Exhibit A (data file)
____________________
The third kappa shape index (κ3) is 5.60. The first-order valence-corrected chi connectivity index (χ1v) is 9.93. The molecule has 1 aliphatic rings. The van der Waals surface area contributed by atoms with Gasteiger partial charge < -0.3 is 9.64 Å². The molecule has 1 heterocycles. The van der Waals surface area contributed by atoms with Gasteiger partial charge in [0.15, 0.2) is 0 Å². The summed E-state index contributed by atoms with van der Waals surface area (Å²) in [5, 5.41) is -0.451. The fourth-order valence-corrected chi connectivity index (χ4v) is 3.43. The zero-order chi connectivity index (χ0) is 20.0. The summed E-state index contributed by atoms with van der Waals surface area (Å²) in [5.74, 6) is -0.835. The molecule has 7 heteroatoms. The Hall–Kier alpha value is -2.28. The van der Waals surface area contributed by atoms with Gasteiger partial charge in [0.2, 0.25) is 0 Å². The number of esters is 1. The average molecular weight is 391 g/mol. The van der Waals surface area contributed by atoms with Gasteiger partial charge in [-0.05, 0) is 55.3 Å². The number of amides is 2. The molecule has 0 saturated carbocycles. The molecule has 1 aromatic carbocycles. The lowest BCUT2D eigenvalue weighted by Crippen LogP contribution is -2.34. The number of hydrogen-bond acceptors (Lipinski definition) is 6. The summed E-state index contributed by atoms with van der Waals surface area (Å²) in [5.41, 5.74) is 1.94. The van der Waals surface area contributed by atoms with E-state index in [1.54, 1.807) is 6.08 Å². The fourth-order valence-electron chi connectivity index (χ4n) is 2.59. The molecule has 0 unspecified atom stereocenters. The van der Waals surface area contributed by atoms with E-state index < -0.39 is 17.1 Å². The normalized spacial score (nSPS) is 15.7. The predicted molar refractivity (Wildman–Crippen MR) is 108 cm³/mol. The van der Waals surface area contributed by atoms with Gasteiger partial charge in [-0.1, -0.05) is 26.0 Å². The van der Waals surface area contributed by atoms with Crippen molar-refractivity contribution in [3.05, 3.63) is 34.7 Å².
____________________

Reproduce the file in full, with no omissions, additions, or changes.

The third kappa shape index (κ3) is 5.60. The first-order valence-corrected chi connectivity index (χ1v) is 9.93. The molecule has 1 aliphatic rings. The van der Waals surface area contributed by atoms with Gasteiger partial charge < -0.3 is 9.64 Å². The molecule has 1 heterocycles. The van der Waals surface area contributed by atoms with Gasteiger partial charge in [0.15, 0.2) is 0 Å². The summed E-state index contributed by atoms with van der Waals surface area (Å²) in [5, 5.41) is -0.451. The fourth-order valence-corrected chi connectivity index (χ4v) is 3.43. The zero-order chi connectivity index (χ0) is 20.0. The summed E-state index contributed by atoms with van der Waals surface area (Å²) in [5.74, 6) is -0.835. The molecule has 7 heteroatoms. The Hall–Kier alpha value is -2.28. The van der Waals surface area contributed by atoms with Gasteiger partial charge in [0.2, 0.25) is 0 Å². The number of esters is 1. The average molecular weight is 391 g/mol. The van der Waals surface area contributed by atoms with Gasteiger partial charge in [-0.05, 0) is 55.3 Å². The number of amides is 2. The molecule has 0 saturated carbocycles. The molecule has 1 aromatic carbocycles. The lowest BCUT2D eigenvalue weighted by Crippen LogP contribution is -2.34. The number of hydrogen-bond acceptors (Lipinski definition) is 6. The summed E-state index contributed by atoms with van der Waals surface area (Å²) in [5.41, 5.74) is 1.94. The van der Waals surface area contributed by atoms with E-state index in [1.54, 1.807) is 6.08 Å². The fourth-order valence-electron chi connectivity index (χ4n) is 2.59. The molecule has 0 unspecified atom stereocenters. The van der Waals surface area contributed by atoms with E-state index < -0.39 is 17.1 Å². The normalized spacial score (nSPS) is 15.7. The predicted molar refractivity (Wildman–Crippen MR) is 108 cm³/mol. The van der Waals surface area contributed by atoms with Gasteiger partial charge in [-0.1, -0.05) is 26.0 Å². The van der Waals surface area contributed by atoms with Crippen molar-refractivity contribution in [3.05, 3.63) is 34.7 Å².